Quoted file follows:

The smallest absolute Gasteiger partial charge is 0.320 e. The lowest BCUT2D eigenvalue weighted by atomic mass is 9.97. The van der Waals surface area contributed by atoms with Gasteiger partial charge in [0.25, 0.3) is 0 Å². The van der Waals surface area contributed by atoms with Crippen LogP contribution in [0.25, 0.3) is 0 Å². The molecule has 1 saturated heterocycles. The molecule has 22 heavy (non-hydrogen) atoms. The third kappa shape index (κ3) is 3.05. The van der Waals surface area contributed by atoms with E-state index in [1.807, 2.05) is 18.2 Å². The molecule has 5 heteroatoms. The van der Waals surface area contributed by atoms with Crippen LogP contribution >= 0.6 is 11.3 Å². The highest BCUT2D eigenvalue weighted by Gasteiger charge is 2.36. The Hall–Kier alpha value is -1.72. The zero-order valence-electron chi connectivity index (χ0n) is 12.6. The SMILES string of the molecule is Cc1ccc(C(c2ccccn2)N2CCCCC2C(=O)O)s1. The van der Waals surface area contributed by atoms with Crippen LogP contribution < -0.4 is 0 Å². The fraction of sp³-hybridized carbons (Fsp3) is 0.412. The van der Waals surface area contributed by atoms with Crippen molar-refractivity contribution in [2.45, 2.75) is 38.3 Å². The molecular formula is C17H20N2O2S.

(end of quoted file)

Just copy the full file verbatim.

The smallest absolute Gasteiger partial charge is 0.320 e. The lowest BCUT2D eigenvalue weighted by atomic mass is 9.97. The van der Waals surface area contributed by atoms with Gasteiger partial charge in [0.25, 0.3) is 0 Å². The van der Waals surface area contributed by atoms with Crippen LogP contribution in [0.25, 0.3) is 0 Å². The molecule has 1 saturated heterocycles. The molecule has 22 heavy (non-hydrogen) atoms. The third kappa shape index (κ3) is 3.05. The van der Waals surface area contributed by atoms with E-state index in [1.807, 2.05) is 18.2 Å². The molecule has 5 heteroatoms. The van der Waals surface area contributed by atoms with Crippen LogP contribution >= 0.6 is 11.3 Å². The highest BCUT2D eigenvalue weighted by Gasteiger charge is 2.36. The Hall–Kier alpha value is -1.72. The zero-order valence-electron chi connectivity index (χ0n) is 12.6. The SMILES string of the molecule is Cc1ccc(C(c2ccccn2)N2CCCCC2C(=O)O)s1. The van der Waals surface area contributed by atoms with Crippen LogP contribution < -0.4 is 0 Å². The fraction of sp³-hybridized carbons (Fsp3) is 0.412. The van der Waals surface area contributed by atoms with Crippen molar-refractivity contribution in [2.45, 2.75) is 38.3 Å². The molecular formula is C17H20N2O2S.